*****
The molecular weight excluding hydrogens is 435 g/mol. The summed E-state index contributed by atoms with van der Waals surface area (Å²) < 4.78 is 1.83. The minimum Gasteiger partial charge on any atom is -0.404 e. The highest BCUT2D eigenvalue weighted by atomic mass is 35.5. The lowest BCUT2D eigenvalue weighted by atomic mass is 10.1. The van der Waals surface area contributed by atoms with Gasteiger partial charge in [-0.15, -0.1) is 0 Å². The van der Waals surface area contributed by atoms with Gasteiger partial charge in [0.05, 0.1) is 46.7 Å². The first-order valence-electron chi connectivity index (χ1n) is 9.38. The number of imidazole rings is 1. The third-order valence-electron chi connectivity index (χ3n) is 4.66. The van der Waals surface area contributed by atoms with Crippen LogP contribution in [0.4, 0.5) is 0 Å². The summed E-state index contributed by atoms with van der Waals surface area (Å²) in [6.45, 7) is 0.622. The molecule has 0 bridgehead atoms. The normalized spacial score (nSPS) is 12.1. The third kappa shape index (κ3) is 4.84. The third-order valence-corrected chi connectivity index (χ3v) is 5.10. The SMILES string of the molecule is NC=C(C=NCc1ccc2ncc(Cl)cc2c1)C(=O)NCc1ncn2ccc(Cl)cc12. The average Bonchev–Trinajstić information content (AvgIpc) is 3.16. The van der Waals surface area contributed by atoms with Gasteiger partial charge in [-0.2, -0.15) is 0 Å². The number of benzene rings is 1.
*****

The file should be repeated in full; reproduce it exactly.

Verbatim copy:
The molecular weight excluding hydrogens is 435 g/mol. The summed E-state index contributed by atoms with van der Waals surface area (Å²) < 4.78 is 1.83. The minimum Gasteiger partial charge on any atom is -0.404 e. The highest BCUT2D eigenvalue weighted by atomic mass is 35.5. The lowest BCUT2D eigenvalue weighted by atomic mass is 10.1. The van der Waals surface area contributed by atoms with Gasteiger partial charge in [-0.15, -0.1) is 0 Å². The van der Waals surface area contributed by atoms with Gasteiger partial charge in [0.05, 0.1) is 46.7 Å². The first-order valence-electron chi connectivity index (χ1n) is 9.38. The number of imidazole rings is 1. The third-order valence-electron chi connectivity index (χ3n) is 4.66. The van der Waals surface area contributed by atoms with Crippen LogP contribution in [0.4, 0.5) is 0 Å². The summed E-state index contributed by atoms with van der Waals surface area (Å²) in [6.45, 7) is 0.622. The molecule has 0 bridgehead atoms. The normalized spacial score (nSPS) is 12.1. The third kappa shape index (κ3) is 4.84. The third-order valence-corrected chi connectivity index (χ3v) is 5.10. The SMILES string of the molecule is NC=C(C=NCc1ccc2ncc(Cl)cc2c1)C(=O)NCc1ncn2ccc(Cl)cc12. The average Bonchev–Trinajstić information content (AvgIpc) is 3.16. The van der Waals surface area contributed by atoms with Gasteiger partial charge in [-0.2, -0.15) is 0 Å². The number of benzene rings is 1.